And when we see something that we don’t immediately understand it is interesting that one of the phrases people say is, ‘What on Earth is going on?’.
Well, looking around it would seem that we have a small group gathering in a building. Of course the group is composed of very nice people – well certainly in public they are nice – and they stand and sit and sing and speak and listen and then go out again. It’s a meeting – human beings seem to have them in all forms and venues – possibly it’s the ultimate human activity – human beings just have so many of them!
Yes, we might reply – this is a meeting – but there is more going on than you can see! – and our words talk about a meeting of Heaven and Earth – a meeting where God has called his people to him – a meeting that is not ultimately determined by human decisions but by God’s Word – a meeting in which Jesus, the chief liturgist, brings his people by the power of the Spirit to the Father – a meeting in which angels and archangels and the whole company of heaven participate – a meeting that defies time and space and offers a precursor to eternity – a meeting through which God’s promises are fulfilled and the world is continually blessed.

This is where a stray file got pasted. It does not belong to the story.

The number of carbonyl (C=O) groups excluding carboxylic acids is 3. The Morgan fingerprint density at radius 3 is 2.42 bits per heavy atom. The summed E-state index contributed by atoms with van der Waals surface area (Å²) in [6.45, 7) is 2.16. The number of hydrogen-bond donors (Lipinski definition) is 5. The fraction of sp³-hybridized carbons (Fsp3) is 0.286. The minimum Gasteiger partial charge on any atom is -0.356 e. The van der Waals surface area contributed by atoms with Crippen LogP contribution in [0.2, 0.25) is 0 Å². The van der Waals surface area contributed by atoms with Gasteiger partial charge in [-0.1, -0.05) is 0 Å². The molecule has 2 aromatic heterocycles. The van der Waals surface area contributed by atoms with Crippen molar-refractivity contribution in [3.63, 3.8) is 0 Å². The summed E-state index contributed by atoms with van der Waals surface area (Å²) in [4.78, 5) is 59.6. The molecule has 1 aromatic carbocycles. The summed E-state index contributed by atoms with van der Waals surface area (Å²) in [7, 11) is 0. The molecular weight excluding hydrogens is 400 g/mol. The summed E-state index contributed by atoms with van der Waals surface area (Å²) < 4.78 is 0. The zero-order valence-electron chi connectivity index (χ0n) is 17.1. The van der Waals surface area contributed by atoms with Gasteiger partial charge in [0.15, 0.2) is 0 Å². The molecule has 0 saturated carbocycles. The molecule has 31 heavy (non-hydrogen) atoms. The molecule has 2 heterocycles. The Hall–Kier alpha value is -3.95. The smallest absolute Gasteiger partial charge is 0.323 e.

And we can understand that, at times, such answers generate blank looks and the proverbial ‘Huh?’. On Earth eyes must give way to ears – we do so with history – and we do so if reality has hidden parts which is what religions talk about – and we do so on this day described by the followers of Jesus as ‘St Michael and All Angels’ where we hear about things in the heavens and things long ago – angels, war, victory and defeat, salvation, and consequences thereof.
Why read these words? Why preach these words? Because hidden behind these words – and all the scenes of Revelation – is the blood of the Lamb – God’s action in Jesus Christ who said “Father, forgive them for they know not what they do” and “Go into all the word, baptising and teaching”. The written words about Jesus – “These are written that you may believe that Jesus is the Christ …” and